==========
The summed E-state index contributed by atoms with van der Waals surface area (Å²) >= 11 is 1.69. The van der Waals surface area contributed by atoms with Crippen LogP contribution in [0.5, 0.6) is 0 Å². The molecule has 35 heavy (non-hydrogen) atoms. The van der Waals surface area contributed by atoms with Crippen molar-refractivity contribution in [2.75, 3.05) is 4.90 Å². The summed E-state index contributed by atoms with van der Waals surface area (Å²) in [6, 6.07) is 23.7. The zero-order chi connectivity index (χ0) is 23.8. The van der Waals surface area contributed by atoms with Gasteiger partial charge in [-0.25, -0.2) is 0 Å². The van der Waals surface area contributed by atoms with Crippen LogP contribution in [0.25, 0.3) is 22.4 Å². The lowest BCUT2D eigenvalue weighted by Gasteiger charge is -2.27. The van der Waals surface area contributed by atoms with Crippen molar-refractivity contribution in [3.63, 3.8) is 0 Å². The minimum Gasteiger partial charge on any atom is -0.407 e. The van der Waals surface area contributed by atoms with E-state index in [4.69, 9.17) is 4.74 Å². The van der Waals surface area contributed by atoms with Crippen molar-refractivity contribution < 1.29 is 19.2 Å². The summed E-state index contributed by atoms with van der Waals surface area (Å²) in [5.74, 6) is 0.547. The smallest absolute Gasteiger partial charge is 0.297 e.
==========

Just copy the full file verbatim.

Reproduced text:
The summed E-state index contributed by atoms with van der Waals surface area (Å²) >= 11 is 1.69. The van der Waals surface area contributed by atoms with Crippen LogP contribution in [0.5, 0.6) is 0 Å². The molecule has 35 heavy (non-hydrogen) atoms. The van der Waals surface area contributed by atoms with Crippen molar-refractivity contribution in [2.75, 3.05) is 4.90 Å². The summed E-state index contributed by atoms with van der Waals surface area (Å²) in [6, 6.07) is 23.7. The zero-order chi connectivity index (χ0) is 23.8. The van der Waals surface area contributed by atoms with Gasteiger partial charge in [-0.25, -0.2) is 0 Å². The van der Waals surface area contributed by atoms with Crippen LogP contribution in [0.25, 0.3) is 22.4 Å². The lowest BCUT2D eigenvalue weighted by Gasteiger charge is -2.27. The van der Waals surface area contributed by atoms with Crippen molar-refractivity contribution in [3.63, 3.8) is 0 Å². The minimum Gasteiger partial charge on any atom is -0.407 e. The van der Waals surface area contributed by atoms with E-state index in [4.69, 9.17) is 4.74 Å². The van der Waals surface area contributed by atoms with Crippen molar-refractivity contribution < 1.29 is 19.2 Å². The summed E-state index contributed by atoms with van der Waals surface area (Å²) in [5.74, 6) is 0.547. The smallest absolute Gasteiger partial charge is 0.297 e.